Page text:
Recently I was perusing a politician’s website, and I noticed the following bullet point “believes all innocent human life is precious.” This way of phrasing caught my eye, and made me think a little.
I am against abortion. I assume that was the point of this gentleman’s statement. To communicate to a group of people that he was anti-abortion. However, what caught my eye was the adjective “innocent.”
What is an innocent human life? Because I think being pro-life should encompass much more than the lives of the unborn. Where do we draw the line?
Almost five years ago, right around the time I gave birth to my surprise baby (who came along after I thought I was long through having kids and 40 years old), a little boy’s body washed up on the shores of the Mediterranean Sea. His name was Aylan. His parents had been fleeing Syria and the war that was raging in that country. He drowned. Along with his mother and a sibling. His father was all that was left. I remember how sad it made me. That this father had to bury his children. I have donated money to an organization doing work in the Middle East with displaced families. I think this is a pro-life issue.
I’ve spent my career working in the criminal justice system. While I don’t spend much time in criminal court, I am aware of how my own judgments have at times been wrong. I have jumped to conclusions. I have made missteps in my own career. We know, have read about or heard about people who were convicted of crimes, who it turns out were wrongfully convicted. With the advances in DNA technology, previously closed cases are re-opened sometimes decades after the fact, and the wrongfully convicted person is vindicated. We have documented times in the history of the United States where we know we got it wrong – and ultimately our government executed the wrong person.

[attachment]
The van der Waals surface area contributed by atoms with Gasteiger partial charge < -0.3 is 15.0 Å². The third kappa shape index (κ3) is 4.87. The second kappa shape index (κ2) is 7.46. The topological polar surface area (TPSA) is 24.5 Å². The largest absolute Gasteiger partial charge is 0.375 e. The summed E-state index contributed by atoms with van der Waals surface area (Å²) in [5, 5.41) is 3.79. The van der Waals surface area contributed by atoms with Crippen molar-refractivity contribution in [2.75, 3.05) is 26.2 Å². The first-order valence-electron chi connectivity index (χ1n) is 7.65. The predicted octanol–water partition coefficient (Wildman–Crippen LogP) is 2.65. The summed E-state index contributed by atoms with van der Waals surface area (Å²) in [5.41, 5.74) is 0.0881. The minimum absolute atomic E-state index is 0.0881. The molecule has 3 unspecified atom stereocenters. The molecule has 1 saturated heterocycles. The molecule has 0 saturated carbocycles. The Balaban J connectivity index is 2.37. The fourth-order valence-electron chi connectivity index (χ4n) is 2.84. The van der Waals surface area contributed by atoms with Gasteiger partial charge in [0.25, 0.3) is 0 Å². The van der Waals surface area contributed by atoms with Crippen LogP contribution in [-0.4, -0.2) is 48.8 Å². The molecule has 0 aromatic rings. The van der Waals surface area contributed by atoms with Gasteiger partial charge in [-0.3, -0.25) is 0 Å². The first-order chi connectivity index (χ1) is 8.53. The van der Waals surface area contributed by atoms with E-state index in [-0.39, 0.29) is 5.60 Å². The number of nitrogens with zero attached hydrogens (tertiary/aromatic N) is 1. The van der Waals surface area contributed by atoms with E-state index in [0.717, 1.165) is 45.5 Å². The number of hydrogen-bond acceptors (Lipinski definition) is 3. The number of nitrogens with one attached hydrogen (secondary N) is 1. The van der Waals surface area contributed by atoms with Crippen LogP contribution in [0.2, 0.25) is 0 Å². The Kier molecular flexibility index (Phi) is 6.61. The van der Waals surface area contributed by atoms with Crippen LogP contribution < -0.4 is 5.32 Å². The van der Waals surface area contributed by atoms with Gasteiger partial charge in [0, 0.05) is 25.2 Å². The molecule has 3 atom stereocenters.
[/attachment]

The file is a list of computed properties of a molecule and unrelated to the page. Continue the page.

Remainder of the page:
There are situations in which people who have done horrible things to other human beings find redemption inside the four walls of a prison cell. When someone commits a crime, our system of justice requires a punishment. However, that punishment doesn't have to be the end of the story. I know I have read and watched stories of families of victims and families of perpetrators joining together and finding forgiveness and compassion. The bottom line is I think the use of the death penalty in our criminal justice system is a pro-life issue.
There are children, right now, that are being abused in this county. We have a system in place that is trying to help them. And their families. We try and put these families back together after things have fallen apart. Therapists, case managers, social workers. These folks are walking the walk, and they are out there on the front lines, trying to do the things it takes to assure these children will never suffer abuse or neglect again. I think our child welfare system, and the lives it changes and sometimes even saves is a pro-life issue.
There are people, right here in our county, who are struggling. They are struggling with their bills. To locate suitable and safe housing. To obtain sufficient food for their families. To gain access to medical care they desperately need. Whether they are struggling due to mental illness, job loss, drug addiction, many of these folks have children caught up in their situations as well. I think this is a pro-life issue.
So long story made longer, I think being pro-life is a lot bigger and broader than some people would have us believe. And I don’t think I’m the exception in thinking this way. We can disagree about how it is we address issues like abortion, the death penalty, child abuse or poverty. However, I think many people whether here in St. Charles County and across the United States, believe ALL human life is important, has value and is capable of redemption. Let’s have those tough conversations about how we fix what ails us as a community. This is hard work. But in the end, we’re all in this together. We are our brother’s keeper, no matter what labels we put on one another.